Practice Statement makes perfect: The Supreme Court affirms Buchanan v Babco - Stewart Buckingham KC and Ben Gardner


In a leapfrog appeal, JTI Polska Sp Z o.o. and Ors v Jakubowski & Ors [2023] UKSC 19, the Supreme Court was invited to overturn the majority decision of the House of Lords in Buchanan v Babco [1978] AC 141. The Court in that case held that excise duty was recoverable in addition to the value of the goods under Article 23.4 of the CMR Convention, which governs the international carriage of goods by road.

Lord Hamblen, giving the leading judgment, held that the interpretation of Article 23.4 in Buchanan was at least tenable and, as such, there was no basis under the 1996 Practice Statement to overturn that decision. In so doing, the Judge gave short shrift to an earlier suggestion by the Court of Appeal that Buchanan should be confined to its facts: that suggestion “should not have been made and should not be followed”. 

The Court’s decision provides important clarification for the proper interpretation of the CMR Convention, but also helpful guidance for the proper approach to the 1966 Practice Statement and the travaux preparatoires to international conventions.

The decision

It has been clear since 1977 in the UK that senders of cigarettes and alcohol have been entitled to recover their excise duty liability to HMRC as “other charges” under Article 23.4 of the CMR, in addition to the market value of the cigarettes ex duty. This followed from the 3:2 majority decision of the House of Lords in Buchanan, adopting the broad interpretation of Article 23.4 adopted by the French Court rather than the narrow interpretation adopted by the Dutch Court.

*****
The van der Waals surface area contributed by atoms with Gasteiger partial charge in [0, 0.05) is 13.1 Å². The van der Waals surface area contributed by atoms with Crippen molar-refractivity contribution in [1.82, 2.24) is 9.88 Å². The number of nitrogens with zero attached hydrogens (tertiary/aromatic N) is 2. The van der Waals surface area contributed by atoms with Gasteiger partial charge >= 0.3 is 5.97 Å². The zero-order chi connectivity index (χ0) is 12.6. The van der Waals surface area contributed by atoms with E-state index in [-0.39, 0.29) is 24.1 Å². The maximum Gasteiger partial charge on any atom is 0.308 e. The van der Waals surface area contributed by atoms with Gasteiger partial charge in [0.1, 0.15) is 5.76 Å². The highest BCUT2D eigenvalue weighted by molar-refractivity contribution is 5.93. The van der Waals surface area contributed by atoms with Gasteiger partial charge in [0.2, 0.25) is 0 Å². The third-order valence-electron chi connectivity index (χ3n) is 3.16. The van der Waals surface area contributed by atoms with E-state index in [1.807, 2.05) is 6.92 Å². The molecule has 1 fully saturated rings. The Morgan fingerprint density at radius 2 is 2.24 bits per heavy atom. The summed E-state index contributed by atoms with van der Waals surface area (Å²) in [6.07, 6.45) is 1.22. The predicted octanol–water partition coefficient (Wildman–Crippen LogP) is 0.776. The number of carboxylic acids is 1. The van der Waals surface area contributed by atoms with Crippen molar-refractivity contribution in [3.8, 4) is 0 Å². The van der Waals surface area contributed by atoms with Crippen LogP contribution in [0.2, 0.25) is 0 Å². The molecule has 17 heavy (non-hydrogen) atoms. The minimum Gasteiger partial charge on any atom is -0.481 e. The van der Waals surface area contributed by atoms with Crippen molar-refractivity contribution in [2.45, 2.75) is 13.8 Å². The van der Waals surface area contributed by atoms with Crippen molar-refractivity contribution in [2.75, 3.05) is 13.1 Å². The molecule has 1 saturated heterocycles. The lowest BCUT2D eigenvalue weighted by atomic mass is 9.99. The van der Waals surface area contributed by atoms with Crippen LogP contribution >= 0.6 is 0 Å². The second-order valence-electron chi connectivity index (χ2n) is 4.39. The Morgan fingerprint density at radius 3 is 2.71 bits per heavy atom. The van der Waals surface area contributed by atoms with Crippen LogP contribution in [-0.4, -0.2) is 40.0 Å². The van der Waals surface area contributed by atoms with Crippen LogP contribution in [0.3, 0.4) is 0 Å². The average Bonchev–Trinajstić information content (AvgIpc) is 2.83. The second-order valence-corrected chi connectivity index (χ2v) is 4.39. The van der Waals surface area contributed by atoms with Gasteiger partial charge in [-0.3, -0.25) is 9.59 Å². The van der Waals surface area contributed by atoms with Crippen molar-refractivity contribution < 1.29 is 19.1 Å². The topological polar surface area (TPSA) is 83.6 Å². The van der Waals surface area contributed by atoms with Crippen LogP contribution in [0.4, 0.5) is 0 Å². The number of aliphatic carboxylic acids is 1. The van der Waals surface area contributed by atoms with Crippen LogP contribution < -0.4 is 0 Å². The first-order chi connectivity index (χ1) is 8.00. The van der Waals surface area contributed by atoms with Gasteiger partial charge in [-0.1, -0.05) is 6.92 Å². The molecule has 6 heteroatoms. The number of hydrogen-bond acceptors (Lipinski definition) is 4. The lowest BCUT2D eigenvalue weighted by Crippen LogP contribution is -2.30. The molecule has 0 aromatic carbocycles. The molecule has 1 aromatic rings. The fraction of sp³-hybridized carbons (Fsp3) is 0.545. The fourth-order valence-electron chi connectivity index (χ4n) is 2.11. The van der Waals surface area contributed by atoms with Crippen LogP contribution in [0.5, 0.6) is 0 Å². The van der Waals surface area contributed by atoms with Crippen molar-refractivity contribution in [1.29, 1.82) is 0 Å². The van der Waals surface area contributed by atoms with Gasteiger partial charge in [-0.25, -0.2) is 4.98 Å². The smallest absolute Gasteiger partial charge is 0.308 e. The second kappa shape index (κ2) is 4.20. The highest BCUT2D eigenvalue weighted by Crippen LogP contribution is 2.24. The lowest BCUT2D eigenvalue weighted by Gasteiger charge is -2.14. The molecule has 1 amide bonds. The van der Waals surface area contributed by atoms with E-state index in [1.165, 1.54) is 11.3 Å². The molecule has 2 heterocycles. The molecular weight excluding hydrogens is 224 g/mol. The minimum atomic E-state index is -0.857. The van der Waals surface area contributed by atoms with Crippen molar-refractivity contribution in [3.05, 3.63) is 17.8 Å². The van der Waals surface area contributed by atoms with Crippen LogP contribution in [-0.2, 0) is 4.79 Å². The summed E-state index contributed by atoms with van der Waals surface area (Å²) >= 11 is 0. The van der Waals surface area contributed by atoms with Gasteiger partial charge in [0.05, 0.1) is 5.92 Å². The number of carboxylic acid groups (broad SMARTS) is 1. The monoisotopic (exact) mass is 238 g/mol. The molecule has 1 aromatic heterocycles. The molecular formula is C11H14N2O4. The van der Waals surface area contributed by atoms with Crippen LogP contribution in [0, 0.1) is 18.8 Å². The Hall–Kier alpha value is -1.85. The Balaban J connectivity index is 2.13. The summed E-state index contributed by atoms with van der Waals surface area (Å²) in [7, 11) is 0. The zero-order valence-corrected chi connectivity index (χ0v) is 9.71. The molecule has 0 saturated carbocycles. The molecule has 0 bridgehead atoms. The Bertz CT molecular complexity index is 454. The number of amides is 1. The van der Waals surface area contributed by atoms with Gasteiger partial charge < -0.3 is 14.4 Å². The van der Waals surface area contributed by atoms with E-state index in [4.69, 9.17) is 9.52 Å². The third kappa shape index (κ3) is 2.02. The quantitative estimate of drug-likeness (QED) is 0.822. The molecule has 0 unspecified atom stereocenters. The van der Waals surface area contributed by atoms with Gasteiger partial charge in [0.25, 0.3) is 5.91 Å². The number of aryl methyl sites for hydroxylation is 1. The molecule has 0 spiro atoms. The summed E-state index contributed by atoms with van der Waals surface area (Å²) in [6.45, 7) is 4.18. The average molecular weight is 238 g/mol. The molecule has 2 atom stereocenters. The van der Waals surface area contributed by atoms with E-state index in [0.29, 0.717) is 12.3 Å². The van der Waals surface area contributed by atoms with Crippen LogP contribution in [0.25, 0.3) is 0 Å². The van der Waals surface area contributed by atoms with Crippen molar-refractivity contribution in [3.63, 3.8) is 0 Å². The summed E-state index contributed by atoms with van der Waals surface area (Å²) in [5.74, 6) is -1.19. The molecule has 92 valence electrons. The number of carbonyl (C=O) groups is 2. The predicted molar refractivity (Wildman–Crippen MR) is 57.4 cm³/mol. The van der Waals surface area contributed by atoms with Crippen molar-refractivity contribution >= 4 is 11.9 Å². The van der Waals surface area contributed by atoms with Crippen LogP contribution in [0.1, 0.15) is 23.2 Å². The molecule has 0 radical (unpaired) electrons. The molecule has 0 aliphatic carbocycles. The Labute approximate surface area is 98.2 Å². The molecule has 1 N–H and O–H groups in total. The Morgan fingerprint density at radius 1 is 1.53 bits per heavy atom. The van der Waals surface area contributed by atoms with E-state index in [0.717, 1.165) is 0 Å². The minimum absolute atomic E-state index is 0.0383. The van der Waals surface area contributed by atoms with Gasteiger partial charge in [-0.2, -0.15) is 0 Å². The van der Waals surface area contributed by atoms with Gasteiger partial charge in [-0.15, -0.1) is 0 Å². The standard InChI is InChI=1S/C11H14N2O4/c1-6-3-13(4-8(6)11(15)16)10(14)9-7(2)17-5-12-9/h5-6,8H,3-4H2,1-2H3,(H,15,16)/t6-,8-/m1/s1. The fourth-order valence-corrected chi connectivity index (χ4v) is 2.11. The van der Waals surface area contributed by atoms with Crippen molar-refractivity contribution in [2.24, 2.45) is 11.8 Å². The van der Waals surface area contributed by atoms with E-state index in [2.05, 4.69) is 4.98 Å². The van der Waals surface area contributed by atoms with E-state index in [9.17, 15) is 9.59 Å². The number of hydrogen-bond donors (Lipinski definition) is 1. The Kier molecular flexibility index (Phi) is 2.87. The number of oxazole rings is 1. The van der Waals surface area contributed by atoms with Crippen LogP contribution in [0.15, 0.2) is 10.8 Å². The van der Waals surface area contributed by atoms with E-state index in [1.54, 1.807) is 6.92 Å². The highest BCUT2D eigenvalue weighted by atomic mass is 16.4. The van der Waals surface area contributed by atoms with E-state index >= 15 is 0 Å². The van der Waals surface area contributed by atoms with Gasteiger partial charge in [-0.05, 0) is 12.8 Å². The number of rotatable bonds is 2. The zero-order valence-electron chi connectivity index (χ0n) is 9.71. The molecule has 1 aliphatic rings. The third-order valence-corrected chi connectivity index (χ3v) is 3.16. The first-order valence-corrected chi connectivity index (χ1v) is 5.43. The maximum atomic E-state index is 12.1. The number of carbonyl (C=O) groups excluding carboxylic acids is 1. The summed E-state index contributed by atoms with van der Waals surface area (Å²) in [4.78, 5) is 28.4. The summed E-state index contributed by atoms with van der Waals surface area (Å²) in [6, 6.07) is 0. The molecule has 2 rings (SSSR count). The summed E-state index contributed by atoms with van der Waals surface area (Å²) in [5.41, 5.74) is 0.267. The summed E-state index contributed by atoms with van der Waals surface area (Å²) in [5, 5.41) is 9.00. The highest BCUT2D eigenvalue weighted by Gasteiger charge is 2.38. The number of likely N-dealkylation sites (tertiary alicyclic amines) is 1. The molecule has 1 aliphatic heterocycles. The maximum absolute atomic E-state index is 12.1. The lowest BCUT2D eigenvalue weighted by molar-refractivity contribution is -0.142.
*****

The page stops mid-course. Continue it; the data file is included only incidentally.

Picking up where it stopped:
The appellants accepted at trial that they were liable for excise duty in respect of the respondents’ cigarettes stolen during international road carriage pursuant to the CMR, following Buchanan. However, HHJ Pelling KC granted a leapfrog certificate to appeal directly to the Supreme Court to challenge Buchanan. Central to the appellants’ challenge was the sustained academic criticism of Buchanan and the direction by the Court of Appeal in Sandeman Coprimar SA v Transitos y Transportes Integrales SL [2003] QB 1270 that Buchanan should not be “applied any more widely by the courts of this country than respect for the doctrine of precedent requires”.

The Court began by considering the proper interpretation to international conventions such as the CMR, outlined in Buchanan and other decisions. The Court clarified that the use of travaux preparatoires is not, as is sometimes thought, limited to ‘bull’s eye’ material which demonstrates a definite legislative intent. That well-known test, applied recently by the Court of Appeal in The Giant Ace [2023] EWCA Civ 569, is appropriate to determine the meaning of a treaty provision. However, when seeking confirmation of an interpretation indicated by the wording of the clause, a more liberal and unconstrained approach to the travaux is appropriate. In the present context, the travaux provided little guidance because they did not reveal the common intention or understanding of the parties to the CMR (as opposed to various advisory and lobby groups). This approach to travaux leaves over for future discussion the dividing line between the tests for determining the meaning of an international convention and for confirming the meaning of such a convention.